Yellow Ribbon Project

Three Americans Held Hostage as Trump Agrees to Meet with Kim

Kim Dong Chul, center, a U.S. citizen detained in North Korea, escorted from the court room after his trial Friday, April 29, 2016, in Pyongyang, North Korea. A North Korean court has sentenced the ethnic Korean U.S. citizen to 10 years in prison for what it called acts of espionage. (AP Photo/Kim Kwang Hyon)

President Trump, who will reportedly sit down with North Korean dictator Kim Jong-un by May, chided the DPRK for its “depraved character” during his January State of the Union address, citing hostage Otto Warmbier as an example.

“Otto Warmbier was a hardworking student at the University of Virginia. On his way to study abroad in Asia, Otto joined a tour to North Korea. At its conclusion, this wonderful young man was arrested and charged with crimes against the state. After a shameful trial, the dictatorship sentenced Otto to 15 years of hard labor, before returning him to America last June — horribly injured and on the verge of death. He passed away just days after his return,” Trump said.

“Otto’s parents, Fred and Cindy Warmbier, are with us tonight — along with Otto’s brother and sister, Austin and Greta. You are powerful witnesses to a menace that threatens our world, and your strength inspires us all,” he added. “Tonight, we pledge to honor Otto’s memory with American resolve.”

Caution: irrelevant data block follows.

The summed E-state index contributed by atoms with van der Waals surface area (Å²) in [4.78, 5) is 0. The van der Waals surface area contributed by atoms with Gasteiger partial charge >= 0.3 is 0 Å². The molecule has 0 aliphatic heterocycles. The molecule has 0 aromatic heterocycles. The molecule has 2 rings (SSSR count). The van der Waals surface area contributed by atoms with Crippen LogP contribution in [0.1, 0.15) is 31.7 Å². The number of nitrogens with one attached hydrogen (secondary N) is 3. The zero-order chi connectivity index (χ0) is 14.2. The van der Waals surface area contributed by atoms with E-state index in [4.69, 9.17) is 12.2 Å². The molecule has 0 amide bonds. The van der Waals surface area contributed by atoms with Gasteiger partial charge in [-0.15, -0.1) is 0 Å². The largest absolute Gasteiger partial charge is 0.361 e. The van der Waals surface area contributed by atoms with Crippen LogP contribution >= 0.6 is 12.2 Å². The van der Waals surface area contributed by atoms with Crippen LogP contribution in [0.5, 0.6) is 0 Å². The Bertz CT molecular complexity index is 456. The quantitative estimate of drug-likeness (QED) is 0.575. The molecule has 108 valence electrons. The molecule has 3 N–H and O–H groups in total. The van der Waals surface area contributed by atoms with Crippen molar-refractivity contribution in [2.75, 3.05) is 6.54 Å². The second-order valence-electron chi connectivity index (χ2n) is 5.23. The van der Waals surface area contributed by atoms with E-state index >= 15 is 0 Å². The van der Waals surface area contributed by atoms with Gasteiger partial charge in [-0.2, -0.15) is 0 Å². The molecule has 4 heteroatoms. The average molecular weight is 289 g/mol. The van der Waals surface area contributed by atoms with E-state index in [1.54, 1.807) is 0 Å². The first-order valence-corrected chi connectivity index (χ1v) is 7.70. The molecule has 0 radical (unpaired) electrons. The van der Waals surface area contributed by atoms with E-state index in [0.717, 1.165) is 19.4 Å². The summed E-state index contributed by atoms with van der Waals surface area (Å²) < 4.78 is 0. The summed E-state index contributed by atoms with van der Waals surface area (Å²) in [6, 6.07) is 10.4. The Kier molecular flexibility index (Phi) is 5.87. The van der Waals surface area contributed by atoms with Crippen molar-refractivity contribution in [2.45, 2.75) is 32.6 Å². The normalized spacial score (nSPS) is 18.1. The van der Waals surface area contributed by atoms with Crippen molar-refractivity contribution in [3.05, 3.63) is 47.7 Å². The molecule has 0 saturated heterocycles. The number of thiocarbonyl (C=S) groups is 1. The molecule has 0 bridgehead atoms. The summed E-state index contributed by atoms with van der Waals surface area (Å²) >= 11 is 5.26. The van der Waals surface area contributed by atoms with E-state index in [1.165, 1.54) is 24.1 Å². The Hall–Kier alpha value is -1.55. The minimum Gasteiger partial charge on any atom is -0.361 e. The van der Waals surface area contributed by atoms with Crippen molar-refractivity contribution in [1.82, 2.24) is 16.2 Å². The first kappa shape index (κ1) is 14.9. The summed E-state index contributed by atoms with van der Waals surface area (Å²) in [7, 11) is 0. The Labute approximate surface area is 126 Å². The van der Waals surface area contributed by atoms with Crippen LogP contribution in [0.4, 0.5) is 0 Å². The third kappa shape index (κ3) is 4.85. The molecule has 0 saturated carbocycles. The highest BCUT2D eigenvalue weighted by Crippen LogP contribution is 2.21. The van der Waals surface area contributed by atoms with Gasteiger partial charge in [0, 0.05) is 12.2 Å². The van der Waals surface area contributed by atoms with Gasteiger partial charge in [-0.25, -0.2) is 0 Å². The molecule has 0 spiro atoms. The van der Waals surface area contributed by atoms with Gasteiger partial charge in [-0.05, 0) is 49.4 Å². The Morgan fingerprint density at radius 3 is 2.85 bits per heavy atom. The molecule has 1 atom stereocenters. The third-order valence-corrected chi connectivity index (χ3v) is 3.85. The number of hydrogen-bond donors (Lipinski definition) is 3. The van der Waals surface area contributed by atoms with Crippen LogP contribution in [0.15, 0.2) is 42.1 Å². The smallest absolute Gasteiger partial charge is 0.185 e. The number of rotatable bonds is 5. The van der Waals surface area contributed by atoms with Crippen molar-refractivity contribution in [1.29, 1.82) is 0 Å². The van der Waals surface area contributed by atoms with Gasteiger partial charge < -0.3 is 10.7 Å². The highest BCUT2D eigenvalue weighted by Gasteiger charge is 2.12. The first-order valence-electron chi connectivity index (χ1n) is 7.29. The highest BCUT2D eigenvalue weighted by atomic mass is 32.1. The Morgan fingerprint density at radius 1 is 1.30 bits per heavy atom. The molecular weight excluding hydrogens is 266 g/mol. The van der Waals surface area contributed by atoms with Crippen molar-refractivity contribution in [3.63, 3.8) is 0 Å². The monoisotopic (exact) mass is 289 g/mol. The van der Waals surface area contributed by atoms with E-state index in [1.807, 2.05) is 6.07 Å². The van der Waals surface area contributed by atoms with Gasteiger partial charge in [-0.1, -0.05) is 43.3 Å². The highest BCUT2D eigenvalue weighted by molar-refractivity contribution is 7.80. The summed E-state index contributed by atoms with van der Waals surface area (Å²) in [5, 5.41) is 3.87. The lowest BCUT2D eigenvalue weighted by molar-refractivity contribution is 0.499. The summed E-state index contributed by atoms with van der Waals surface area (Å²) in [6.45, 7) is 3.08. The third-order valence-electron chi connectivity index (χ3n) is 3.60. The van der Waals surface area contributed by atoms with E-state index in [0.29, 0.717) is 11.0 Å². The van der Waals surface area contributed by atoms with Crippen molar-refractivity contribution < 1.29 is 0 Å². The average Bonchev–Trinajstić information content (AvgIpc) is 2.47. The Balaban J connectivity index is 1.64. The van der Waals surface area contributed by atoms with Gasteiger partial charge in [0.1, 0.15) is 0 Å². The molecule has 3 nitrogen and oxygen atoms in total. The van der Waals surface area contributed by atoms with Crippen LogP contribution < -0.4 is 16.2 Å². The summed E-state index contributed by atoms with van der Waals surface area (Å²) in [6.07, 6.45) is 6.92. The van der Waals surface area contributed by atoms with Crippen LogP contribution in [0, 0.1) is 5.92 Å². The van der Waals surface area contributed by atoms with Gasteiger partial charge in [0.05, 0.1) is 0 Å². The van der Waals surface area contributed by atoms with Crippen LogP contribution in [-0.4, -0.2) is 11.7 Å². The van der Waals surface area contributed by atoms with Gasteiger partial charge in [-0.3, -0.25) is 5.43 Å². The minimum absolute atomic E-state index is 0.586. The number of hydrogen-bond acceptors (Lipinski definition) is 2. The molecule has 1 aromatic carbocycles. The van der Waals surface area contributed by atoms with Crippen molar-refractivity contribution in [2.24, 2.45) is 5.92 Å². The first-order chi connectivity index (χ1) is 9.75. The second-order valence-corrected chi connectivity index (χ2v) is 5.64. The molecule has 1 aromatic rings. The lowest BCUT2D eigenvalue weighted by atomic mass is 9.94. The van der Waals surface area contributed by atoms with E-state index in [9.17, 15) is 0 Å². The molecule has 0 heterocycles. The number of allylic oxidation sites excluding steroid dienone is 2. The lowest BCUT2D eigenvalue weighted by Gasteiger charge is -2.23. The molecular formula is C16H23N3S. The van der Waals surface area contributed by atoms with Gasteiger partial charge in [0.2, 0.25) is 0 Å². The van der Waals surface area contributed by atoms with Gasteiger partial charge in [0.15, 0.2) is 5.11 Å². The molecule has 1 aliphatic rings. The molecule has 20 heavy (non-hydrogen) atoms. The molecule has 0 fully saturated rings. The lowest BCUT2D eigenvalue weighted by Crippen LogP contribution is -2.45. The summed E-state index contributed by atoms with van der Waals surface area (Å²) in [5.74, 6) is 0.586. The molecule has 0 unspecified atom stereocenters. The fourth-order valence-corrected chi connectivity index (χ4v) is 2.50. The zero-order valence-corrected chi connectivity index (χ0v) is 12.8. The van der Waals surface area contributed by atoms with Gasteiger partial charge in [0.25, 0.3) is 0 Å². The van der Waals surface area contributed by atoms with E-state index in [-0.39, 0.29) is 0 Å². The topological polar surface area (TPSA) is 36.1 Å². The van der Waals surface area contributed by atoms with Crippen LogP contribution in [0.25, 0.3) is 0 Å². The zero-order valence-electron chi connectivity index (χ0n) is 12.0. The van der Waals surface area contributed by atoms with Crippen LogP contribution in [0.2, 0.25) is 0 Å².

Trump didn’t mention the three Americans still being held by the North Korean regime, Americans who could face the same fate as Warmbier the longer they remain in the regime’s custody.

Kim Dong Chul, a U.S. citizen detained in North Korea, is escorted to his trial April 29, 2016, in Pyongyang. (AP Photo/Kim Kwang Hyon)

Kim Dong Chul

Kim Dong Chul, a businessman and naturalized U.S. citizen who previously lived in Fairfax, Va., was arrested in North Korea’s special economic zone in October 2015 and accused of spying for the South Koreans, which Seoul denied. In a forced confession, Kim said he was guilty of espionage and spreading Christianity. Kim, 64, was sentenced to 10 years of hard labor.

Tony Kim

Tony Kim

Tony Kim, also known as Kim Sang-duk, 59, was a professor at China’s Yanbian University of Science and Technology who had been visiting to teach at Pyongyang University of Science and Technology, the only private college in the country with a sizable foreign staff, for a period of several weeks. Kim had also been a humanitarian aid worker in North Korea and helped deliver critical foreign aid to regions devastated by 2016 floods. He and his wife were arrested in April as they tried to fly out of the country; she was released while he was detained and accused of committing hostile acts.

“My mom, my brother and I miss our dad so much. We’re so worried about him and his health,” Sol Kim said in a video last month, noting that diplomats briefly saw Tony Kim when they arrived to pick up Warmbier.

Sol Kim said that his father is about to become a grandfather, yet they’ve not been able to have any contact with him. The family is not aware of any criminal charges against Tony Kim.

Kim Hak-song

Kim Hak-Song

Kim Hak-Song, 55, was working in agricultural development at Pyongyang University of Science and Technology, managing experimental research to address the country’s food shortage. He was arrested in May. Like Kim Dong Chul, Tony Kim and former hostage Kenneth Bae, Kim Hak-Song is a Christian.